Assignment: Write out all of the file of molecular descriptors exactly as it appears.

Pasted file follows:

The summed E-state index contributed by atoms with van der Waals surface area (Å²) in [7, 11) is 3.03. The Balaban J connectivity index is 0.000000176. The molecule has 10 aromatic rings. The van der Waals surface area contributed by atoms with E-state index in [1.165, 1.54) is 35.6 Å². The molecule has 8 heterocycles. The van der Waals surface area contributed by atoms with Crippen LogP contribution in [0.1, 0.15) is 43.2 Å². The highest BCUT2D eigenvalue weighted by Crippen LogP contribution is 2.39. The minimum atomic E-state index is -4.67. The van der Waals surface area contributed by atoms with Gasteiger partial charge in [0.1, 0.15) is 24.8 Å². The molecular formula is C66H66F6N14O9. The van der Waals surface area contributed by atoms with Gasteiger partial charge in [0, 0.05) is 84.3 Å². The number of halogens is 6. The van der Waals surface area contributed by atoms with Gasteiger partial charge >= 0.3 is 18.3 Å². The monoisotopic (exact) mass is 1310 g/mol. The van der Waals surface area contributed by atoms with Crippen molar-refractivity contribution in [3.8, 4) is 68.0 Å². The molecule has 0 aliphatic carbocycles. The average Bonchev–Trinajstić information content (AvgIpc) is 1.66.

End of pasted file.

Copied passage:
The summed E-state index contributed by atoms with van der Waals surface area (Å²) in [7, 11) is 3.03. The Balaban J connectivity index is 0.000000176. The molecule has 10 aromatic rings. The van der Waals surface area contributed by atoms with E-state index in [1.165, 1.54) is 35.6 Å². The molecule has 8 heterocycles. The van der Waals surface area contributed by atoms with Crippen LogP contribution in [0.1, 0.15) is 43.2 Å². The highest BCUT2D eigenvalue weighted by Crippen LogP contribution is 2.39. The minimum atomic E-state index is -4.67. The van der Waals surface area contributed by atoms with Gasteiger partial charge in [0.1, 0.15) is 24.8 Å². The molecular formula is C66H66F6N14O9. The van der Waals surface area contributed by atoms with Gasteiger partial charge in [0, 0.05) is 84.3 Å². The number of halogens is 6. The van der Waals surface area contributed by atoms with Gasteiger partial charge >= 0.3 is 18.3 Å². The monoisotopic (exact) mass is 1310 g/mol. The van der Waals surface area contributed by atoms with Crippen molar-refractivity contribution in [3.8, 4) is 68.0 Å². The molecule has 0 aliphatic carbocycles. The average Bonchev–Trinajstić information content (AvgIpc) is 1.66.